Every day, the gap between ecommerce sales and brick and mortar sales grows smaller and smaller. As retail trends change, the customer experience rarely involves just one or the other. These different steps on the buyer’s journey happen in many different places, which has proven to be a challenge for retailers and other businesses to monitor and thoroughly understand.
Over half of all brick and mortar sales (56%) are influenced by online behavior and research. Retailers know that an online presence and a digital marketing strategy are key to boosting physical sales, but just how much influence do certain online strategies have on physical sales? How can retailers collect data that connects online behavior to specific product sales and use that data to make an effective marketing strategy?
Let’s start to answers these questions by going over the basics of ROPO.
What Is ROPO?
ROPO, a process that is also called “webrooming,” stands for Research Online, Purchase Offline. The term defines itself; consumers are conducting research on products online before they make the physical purchase in a physical location.
The ROPO process ties ecommerce and brick and mortar sales in a very close partnership. A majority of consumers research products online through a laptop or mobile device before they make a purchase, but did you know:
- 38% of consumers have used mobile devices on the way to a brick and mortar location to check if a product was in stock
- 34% of consumers have conducted research on products while in the physical store.
The buyer’s journey doesn’t just take place in the digital and the real world – sometimes, it takes place in both at the same time.
The Evolution of ROPO
The opposite process (browsing through physical products only to make the purchasing decision later online) has been a hack for consumers who want to get the look and feel of a product and then get the best deal online. As opposed to “webrooming,” this process is called “showrooming.”
Now that content creation allows users to experience a product through innovations like VR, AR, and high-quality video content, more decisions can be made without physically seeing a product. Showrooming is still popular among products that consumers prefer to experience in a store, including apparel.
Whether or not customers webroom or showroom may depend on the products themselves. Customers are more likely to buy items like groceries, appliances, and health and beauty items in-store, while leaving computers, electronics, and mobile phone purchases online.
Quick Statistics: Why Do Consumers ROPO?
- 75% of consumers believe they could find the lowest price in-store. High shipping costs is one of the top reasons that customers will abandon an online shopping cart.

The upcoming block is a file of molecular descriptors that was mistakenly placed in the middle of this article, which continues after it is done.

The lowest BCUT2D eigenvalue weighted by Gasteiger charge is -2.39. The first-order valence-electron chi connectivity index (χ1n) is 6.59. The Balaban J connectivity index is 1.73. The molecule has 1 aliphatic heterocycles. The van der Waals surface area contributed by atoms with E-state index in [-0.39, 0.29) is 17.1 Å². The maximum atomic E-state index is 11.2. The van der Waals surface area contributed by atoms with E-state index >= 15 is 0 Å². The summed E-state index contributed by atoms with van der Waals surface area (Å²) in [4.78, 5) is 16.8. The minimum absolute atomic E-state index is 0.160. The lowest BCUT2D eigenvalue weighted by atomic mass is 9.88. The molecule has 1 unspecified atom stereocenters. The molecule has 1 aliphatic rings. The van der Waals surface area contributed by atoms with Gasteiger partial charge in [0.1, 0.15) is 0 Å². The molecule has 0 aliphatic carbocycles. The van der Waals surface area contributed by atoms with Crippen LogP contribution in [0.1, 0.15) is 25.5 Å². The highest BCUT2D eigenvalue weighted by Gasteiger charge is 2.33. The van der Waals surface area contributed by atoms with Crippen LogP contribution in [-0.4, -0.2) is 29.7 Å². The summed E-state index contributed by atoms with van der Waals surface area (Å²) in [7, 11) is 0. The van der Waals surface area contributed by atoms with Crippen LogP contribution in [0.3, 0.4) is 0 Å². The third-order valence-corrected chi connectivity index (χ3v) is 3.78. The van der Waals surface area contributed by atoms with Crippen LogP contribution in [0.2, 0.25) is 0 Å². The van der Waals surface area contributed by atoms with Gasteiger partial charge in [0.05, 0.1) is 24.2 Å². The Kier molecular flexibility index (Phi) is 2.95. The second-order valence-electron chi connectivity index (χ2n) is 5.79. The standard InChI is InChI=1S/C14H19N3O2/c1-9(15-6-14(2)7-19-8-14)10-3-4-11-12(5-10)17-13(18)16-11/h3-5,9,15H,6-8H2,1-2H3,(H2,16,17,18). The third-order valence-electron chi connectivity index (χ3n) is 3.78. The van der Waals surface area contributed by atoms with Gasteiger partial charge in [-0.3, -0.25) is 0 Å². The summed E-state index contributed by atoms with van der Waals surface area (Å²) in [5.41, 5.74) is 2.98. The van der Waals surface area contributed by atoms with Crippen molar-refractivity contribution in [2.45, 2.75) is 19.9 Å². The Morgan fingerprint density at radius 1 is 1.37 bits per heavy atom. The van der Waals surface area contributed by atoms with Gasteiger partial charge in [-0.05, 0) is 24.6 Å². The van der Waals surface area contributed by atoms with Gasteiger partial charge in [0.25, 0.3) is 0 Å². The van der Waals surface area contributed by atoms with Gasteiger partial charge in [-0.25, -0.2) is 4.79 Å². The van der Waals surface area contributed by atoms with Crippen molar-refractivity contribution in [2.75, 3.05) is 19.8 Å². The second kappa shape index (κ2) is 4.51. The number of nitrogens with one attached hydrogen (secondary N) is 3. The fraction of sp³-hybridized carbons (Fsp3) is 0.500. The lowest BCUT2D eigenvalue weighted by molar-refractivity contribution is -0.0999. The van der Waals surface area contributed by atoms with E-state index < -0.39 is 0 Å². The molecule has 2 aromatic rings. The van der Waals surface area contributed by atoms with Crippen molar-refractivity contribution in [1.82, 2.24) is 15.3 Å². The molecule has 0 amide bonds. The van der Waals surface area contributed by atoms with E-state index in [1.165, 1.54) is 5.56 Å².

- 56% of consumers prefer to touch and feel a product before they buy.
- 41% of consumers are worried about how the product is advertised or represented online.
- Research shows that men aged 18-24 are more likely to webroom; 54% of men in that demographic have admitted to conducting online research before making a physical purchase.
- ROPO customers are more likely to be local; 72% of customers who conduct a local search online visited a physical location that was under five miles away.
How to Measure Digital Marketing Efforts with ROPO
One of the most consistent challenges in digital marketing is measuring how online efforts directly cause offline purchases. Whether marketers are trying to figure out the true value of their social media posts, advertisements, or other forms of content creation, getting a true insight into customer behavior and the thought process while webrooming can be tricky.
It’s more important than ever to make the effort to gathering data and measuring how your online investment is translating to revenue. If you can set up both your physical and online stores appropriately, you will be able to collect the right information to see how website visitors and customers interact with your marketing materials online and offline.
Gather In-Store Information
Loyalty programs help to build a long-term, beneficial relationship with customers. Members of your loyalty program get early access to sales, they get discounts, and they get to be in on the latest news about your brand. In exchange, you get access to these customers’ inboxes and can use data from their membership to see how and where your consumers are conducting research and making purchases.